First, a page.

Hogan: We tried the Robyn Hitchcock song (“I Like To Keep Myself In Pain”) a different way every week. The demo he’d sent was very basic, just him and a guitar, and we weren’t sure how we were going to do it. So we did it as a doo wop song, as a jazz torch song, like an Elvis song in 6/8 time. That was one that came together in the studio with everybody’s input. Gadson was like, “Which one? Oh yeah… that’s the one that goes like this.” He started playing this cowboy beat, and then Scott threw in these overtly Willie Nelson bits on nylon string. Suddenly it came together as this bizarre, black humor, country song.
In the studio, we would do a song for ten takes, and change stuff around all the time, transpose it up a step or down a third. The demo version of “Sleeper Awake,” the John Wesley Harding song, is very gentle… the way I would want to be awakened. We’d already done it like, fifteen times, in this nice, gentle way, and then Andy Kaulkin suggested doing it [the way we did]. “Okay, but you’re gonna give me a heart attack.”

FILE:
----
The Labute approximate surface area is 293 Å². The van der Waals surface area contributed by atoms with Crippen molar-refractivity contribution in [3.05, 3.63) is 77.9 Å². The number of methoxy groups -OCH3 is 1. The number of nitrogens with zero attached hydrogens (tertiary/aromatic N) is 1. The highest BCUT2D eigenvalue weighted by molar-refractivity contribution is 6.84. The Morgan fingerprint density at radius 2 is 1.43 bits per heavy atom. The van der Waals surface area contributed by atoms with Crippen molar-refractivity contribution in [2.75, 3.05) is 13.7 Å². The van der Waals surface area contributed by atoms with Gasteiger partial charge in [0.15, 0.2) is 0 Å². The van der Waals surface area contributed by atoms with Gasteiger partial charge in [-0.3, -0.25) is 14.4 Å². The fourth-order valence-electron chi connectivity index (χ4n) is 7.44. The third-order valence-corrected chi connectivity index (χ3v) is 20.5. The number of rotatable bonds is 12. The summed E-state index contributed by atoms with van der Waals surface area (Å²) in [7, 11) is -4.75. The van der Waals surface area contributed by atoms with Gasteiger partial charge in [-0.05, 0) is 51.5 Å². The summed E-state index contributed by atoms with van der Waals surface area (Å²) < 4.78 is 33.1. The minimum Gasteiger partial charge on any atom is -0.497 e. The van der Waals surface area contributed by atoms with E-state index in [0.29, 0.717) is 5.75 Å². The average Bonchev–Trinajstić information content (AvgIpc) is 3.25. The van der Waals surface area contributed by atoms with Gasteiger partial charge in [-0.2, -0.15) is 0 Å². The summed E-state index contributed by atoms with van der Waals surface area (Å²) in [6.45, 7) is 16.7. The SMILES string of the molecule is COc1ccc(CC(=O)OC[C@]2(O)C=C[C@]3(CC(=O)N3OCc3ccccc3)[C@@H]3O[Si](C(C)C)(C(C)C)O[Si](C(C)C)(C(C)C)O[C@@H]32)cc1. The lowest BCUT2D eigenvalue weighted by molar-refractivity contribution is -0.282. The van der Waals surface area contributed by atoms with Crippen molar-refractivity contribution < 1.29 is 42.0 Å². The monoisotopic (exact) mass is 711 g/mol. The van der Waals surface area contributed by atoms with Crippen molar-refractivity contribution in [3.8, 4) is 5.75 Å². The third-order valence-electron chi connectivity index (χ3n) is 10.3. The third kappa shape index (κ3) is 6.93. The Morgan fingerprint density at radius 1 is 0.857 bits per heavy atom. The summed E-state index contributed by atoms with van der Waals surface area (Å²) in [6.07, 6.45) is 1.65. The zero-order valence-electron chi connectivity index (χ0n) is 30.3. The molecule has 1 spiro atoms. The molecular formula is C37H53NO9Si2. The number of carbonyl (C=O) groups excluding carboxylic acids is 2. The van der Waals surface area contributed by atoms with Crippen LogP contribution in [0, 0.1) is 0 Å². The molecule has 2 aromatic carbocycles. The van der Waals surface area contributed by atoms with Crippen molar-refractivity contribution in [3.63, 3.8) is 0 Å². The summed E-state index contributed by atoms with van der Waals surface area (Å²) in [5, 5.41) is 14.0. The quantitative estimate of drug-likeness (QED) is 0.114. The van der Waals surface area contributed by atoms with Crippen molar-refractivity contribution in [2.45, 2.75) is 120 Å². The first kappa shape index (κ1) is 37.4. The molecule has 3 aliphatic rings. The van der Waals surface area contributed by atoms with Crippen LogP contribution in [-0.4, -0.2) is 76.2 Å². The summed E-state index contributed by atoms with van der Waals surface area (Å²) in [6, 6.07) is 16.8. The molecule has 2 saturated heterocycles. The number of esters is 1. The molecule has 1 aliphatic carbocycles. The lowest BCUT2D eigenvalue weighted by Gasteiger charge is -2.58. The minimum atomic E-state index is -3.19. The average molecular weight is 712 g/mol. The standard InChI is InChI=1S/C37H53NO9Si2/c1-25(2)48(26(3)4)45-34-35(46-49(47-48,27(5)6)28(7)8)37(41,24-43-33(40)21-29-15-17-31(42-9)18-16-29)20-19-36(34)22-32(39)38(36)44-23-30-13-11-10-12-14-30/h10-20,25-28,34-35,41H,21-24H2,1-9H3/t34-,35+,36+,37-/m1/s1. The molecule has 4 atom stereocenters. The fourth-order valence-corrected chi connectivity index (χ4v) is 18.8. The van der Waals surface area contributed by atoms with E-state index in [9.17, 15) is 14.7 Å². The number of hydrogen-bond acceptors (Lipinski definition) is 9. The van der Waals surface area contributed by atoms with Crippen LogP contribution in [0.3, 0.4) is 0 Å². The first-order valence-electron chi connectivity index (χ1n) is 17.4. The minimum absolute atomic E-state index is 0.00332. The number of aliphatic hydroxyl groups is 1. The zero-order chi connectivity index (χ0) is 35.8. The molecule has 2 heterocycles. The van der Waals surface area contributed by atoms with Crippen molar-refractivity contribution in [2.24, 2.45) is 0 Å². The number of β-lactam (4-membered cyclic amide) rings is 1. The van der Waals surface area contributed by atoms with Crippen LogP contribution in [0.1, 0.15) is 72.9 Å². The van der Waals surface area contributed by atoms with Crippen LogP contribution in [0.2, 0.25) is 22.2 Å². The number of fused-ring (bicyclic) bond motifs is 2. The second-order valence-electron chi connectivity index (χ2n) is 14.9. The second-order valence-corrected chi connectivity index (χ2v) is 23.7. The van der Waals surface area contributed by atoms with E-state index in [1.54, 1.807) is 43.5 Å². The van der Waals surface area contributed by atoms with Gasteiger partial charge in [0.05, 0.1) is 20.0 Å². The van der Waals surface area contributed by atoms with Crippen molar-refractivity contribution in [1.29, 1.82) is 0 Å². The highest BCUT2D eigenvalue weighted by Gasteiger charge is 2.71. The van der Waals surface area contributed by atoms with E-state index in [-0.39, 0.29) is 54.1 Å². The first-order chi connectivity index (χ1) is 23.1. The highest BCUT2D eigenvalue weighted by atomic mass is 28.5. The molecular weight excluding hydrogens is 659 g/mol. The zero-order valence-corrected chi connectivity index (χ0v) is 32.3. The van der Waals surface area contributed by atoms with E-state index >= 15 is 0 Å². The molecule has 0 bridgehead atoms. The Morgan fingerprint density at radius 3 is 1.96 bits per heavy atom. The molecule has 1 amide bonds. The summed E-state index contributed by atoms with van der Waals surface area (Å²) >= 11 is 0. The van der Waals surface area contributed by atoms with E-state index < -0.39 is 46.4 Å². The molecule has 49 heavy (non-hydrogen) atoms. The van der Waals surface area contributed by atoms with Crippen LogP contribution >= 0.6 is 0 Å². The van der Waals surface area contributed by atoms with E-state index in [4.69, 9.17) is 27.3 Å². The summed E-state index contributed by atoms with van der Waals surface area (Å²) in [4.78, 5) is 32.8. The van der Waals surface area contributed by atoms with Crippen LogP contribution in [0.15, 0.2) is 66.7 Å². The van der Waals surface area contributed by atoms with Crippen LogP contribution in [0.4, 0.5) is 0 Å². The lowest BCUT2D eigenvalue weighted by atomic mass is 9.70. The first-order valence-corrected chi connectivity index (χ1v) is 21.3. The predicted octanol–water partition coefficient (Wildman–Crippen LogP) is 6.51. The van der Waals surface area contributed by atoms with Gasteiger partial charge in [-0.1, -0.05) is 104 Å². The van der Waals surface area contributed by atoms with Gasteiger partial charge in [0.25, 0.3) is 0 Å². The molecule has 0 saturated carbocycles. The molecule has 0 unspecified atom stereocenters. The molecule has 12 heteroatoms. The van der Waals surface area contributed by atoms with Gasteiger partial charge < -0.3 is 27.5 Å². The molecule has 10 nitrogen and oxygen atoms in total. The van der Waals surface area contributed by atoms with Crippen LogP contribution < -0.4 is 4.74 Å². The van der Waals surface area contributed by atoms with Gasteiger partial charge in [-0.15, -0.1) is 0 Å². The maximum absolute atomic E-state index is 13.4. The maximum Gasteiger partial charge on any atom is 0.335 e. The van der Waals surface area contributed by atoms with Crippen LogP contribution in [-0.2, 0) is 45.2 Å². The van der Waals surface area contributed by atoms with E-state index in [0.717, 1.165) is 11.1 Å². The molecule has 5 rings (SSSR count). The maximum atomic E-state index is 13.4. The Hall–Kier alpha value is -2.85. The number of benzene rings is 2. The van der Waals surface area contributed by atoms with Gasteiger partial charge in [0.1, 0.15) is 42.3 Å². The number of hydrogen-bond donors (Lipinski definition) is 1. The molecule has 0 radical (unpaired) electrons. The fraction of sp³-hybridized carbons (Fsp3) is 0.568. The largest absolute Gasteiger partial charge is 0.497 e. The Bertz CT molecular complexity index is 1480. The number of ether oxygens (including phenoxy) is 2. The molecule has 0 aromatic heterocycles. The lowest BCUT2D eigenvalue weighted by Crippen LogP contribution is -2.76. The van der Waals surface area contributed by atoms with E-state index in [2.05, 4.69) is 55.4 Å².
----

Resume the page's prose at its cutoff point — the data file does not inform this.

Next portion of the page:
Rumpus: I love “Sleeper Awake!” Your version swings like Petula Clark or Lesley Gore side. It’s very groovy.
Hogan: When I listen to it now, all I see is those old David Naughton “I’m A Pepper” TV commercials where he’s dancing around with a Dr. Pepper in his hand, but I was thinking about Kirsty MacColl and Tracey Ullman records, and, yeah, Petula Clark. We were just doing it all as we went along. We had the luxury of these amazing musicians, so we were just trying everything we wanted to try. It’s all for the song, man!